This set includes five tales of extraordinary heroism, marvelous intrigue, and exceptional courage that have inspired and amazed people for generations.
"Here are the Chapter Numbers for Each Book"
Between the years when the oceans drank Atlantis and the gleaming cities...there was an Age undreamed of, when shining kingdoms lay spread across the world like blue mantles beneath the stars.... Hither came Conan, the Cimmerian, black-haired, sullen-eyed, sword in hand...to tread the jeweled thrones of the earth under his sandalled feet.
"A Perfect Introduction"
In his hugely influential and tempestuous career, Robert E. Howard created the genre that came to be known as sword and sorcery - and brought to life one of fantasy's boldest and most enduring figures: Conan the Cimmerian, reaver, slayer, barbarian, king. This volume gathers together three of Howard's longest and most famous Conan stories.
"Awesome! Crom and Steel! Long live Conan!"
In a meteoric career that covered only a dozen years, Robert E. Howard defined the sword and sorcery genre. In doing so, he brought to life the archetypal adventurer known to millions around the world as Conan the barbarian. This collection features Howard at his finest and Conan at his most savage.
Robert E. Howard, renowned creator of Conan the Barbarian, was also a master at conjuring tales of hair-raising horror. In a career spanning only 12 years, Howard wrote more than 100 stories, with his most celebrated work appearing in Weird Tales, the preeminent pulp magazine of the era.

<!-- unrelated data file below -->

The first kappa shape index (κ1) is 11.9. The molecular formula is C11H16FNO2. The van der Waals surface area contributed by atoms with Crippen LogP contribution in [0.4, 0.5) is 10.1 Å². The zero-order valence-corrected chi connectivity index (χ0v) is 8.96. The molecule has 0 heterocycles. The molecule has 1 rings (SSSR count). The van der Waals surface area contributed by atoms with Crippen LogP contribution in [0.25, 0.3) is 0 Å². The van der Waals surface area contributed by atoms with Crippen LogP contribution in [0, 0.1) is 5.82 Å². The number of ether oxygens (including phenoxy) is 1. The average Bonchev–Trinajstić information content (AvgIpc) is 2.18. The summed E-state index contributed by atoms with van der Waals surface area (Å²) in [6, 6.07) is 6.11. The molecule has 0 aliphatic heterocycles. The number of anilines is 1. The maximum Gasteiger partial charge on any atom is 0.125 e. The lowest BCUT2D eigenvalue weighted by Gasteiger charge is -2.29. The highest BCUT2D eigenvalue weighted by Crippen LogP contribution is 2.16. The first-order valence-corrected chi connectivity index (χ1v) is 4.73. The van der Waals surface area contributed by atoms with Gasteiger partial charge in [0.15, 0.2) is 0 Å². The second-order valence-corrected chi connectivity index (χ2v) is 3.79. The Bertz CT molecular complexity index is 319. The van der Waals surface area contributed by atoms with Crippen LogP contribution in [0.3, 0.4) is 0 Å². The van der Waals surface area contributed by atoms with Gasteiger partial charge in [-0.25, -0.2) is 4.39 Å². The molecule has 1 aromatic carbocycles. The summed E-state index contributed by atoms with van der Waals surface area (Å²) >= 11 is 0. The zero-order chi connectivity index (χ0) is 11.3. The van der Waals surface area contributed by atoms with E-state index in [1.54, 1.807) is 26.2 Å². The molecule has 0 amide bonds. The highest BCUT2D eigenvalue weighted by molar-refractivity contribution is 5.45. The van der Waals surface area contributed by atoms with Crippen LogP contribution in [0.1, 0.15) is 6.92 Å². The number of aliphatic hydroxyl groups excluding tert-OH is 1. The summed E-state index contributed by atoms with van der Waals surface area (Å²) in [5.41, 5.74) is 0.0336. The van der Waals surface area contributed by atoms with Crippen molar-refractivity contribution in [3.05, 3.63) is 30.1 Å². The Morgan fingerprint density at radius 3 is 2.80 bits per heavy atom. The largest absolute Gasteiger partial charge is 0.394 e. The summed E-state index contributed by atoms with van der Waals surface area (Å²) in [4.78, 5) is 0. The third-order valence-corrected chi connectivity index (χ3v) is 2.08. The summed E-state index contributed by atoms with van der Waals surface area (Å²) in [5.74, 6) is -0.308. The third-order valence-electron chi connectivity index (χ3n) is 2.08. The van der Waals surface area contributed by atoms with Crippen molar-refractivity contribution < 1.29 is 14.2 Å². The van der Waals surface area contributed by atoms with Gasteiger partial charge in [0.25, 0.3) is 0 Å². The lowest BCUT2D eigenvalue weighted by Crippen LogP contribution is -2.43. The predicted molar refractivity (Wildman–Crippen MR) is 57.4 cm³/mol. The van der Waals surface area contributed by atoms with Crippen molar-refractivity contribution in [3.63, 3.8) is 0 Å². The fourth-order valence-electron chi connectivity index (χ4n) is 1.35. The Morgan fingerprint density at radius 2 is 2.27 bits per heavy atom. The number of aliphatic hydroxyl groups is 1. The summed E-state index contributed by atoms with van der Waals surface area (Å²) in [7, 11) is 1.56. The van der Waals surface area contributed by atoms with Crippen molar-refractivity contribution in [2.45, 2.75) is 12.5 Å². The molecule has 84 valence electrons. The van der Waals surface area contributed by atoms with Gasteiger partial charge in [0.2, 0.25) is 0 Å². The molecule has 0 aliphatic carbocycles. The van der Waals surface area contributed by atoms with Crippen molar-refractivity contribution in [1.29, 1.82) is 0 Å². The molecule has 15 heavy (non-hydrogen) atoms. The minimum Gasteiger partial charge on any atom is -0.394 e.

"Table of Contents"
With Conan the Cimmerian, Robert E. Howard created more than the greatest action hero of the twentieth century---he also launched a genre that came to be known as sword and sorcery. But Conan was not the first archetypal adventurer to spring from Howard's fertile imagination.
In a meteoric career that spanned a mere 12 years, Robert E. Howard single-handedly invented the genre that came to be called sword and sorcery. From his fertile imagination sprang some of fiction's most enduring heroes. Yet while Conan the Cimmerian is indisputably Howard's greatest creation, it was in his earlier sequence of tales featuring Kull, a fearless warrior with the brooding intellect of a philosopher, that Howard began to develop the distinctive themes and the richly evocative blend of history and mythology .
"Almost a good listen"
A collection of 50 of the world's great creepy stories. "Creepy" does not necessarily mean ghost or horror stories but rather stories that literally make our flesh creep by shaking our false sense of security and comprehension of the world.
The second volume of The Weird Works of Robert E. Howard. Meticulously restored to their original magazine texts from the pulp magazine Weird Tales, this volume contains the short stories "The Black Stone", "Children of the Night", "The Dark Man", "The Footfalls Within", "Gods of Gal-Sagoth", "Horror from the Mound", "Kings of the Night", "The Last Day", "People of the Dark", "The Song of the Mad Minstrel" and "The Thing on the Roof".
Robert E. Howard is famous for creating such immortal heroes as Conan the Cimmerian, Solomon Kane, and Bran Mak Morn. Less well-known but equally extraordinary are his non-fantasy adventure stories set in the Middle East and featuring such two-fisted heroes as Francis Xavier Gordon, known as "El Borak", Kirby O'Donnell, and Steve Clarney. This trio of hard-fighting Americans, civilized men with more than a touch of the primordial in their veins, marked a new direction for Howard's writing.
Conan is working for pay as a soldier at the frontier fort of Tuscelan. While out scouting he saves the life of Balthus, and the two become embroiled in a fight for their lives and a war against the invading picts. Can Conan and Balthus defeat the evil sorcerer that has summoned ancient monsters and bound the pictish clans as never before?